By using the journalling process and daily writing, we begin to sort through the differences between our real feelings, which are often secret, and our official feelings, those on the record for public display. Official feelings are often indicated by the phrase, "I feel okay about that [the job loss, him dating someone else, my mom's death,...]
What do we mean by "I feel okay"? Journalling can make you get specific. Does "I feel okay" mean I feeling resigned, accepting, comfortable, detached, numb, tolerant, pleased, or satisfied? What does it mean?
Okay is a blanket word for most of us. It covers all sorts of squirmy feelings; and it frequently signals a loss. We officially feel okay, but do we?
At the root of a successful recovery is the commitment to puncture our denial, to stop saying, "It's okay" when in fact it's something else. Daily journalling presses us to answer what else.
Many people tend to neglect or abandon journal writing whenever an unpleasant piece of clarity is about to emerge. Extreme emotions of any kind, the very thing that daily writing is superb for processing, are the usual triggers for avoiding the writing itself.
Over any considerable period of time, journalling becomes a spiritual chiropractor.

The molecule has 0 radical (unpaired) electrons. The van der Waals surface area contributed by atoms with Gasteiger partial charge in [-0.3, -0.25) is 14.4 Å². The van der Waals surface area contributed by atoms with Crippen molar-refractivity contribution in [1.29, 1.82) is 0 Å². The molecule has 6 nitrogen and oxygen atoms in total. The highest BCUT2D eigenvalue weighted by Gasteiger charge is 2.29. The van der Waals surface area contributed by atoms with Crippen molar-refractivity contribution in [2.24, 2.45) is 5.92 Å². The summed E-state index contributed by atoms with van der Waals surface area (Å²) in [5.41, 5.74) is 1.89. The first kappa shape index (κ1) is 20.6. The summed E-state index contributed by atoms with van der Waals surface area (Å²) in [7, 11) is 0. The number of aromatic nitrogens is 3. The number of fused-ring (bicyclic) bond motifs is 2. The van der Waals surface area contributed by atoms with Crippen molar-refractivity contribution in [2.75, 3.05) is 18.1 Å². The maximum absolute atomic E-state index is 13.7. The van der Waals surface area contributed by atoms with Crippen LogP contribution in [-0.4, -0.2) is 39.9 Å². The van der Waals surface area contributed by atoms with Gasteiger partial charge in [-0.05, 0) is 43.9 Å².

It helps you to realign your values. If we are to the left or the right of our personal truth, the pages will point out the need for a course adjustment. We will become aware of our drift and corect it - if only to hush the pages up. The process of expressing ourselves on the pages inevitably involves loss as well as gain. We discover our boundaries, and those boundaries by definition separate us from our fellows. As we clarify our perceptions, we lose our misconceptions. As we eliminate ambiguity, we lose illusion as well. We arrive at clarity, and clarity creates change.
But not without a tantrum.
And not without a kriya, a Sanskrit word meaning a spiritual emergency or surrender. Perhaps they should be spelled crias because they are cris of the sould as it is wrung through changes.
We all know what a kriya looks like: a bad case of the flu right after you've broken up with your lover; the rotten head cold and broncial cough that announces you've abused your health to meet an unreachable work deadline. Always significant, frequently psychosomatic, kriyas are the final insult our psyche adds to our injuries: "Get it?" a kriya asks you.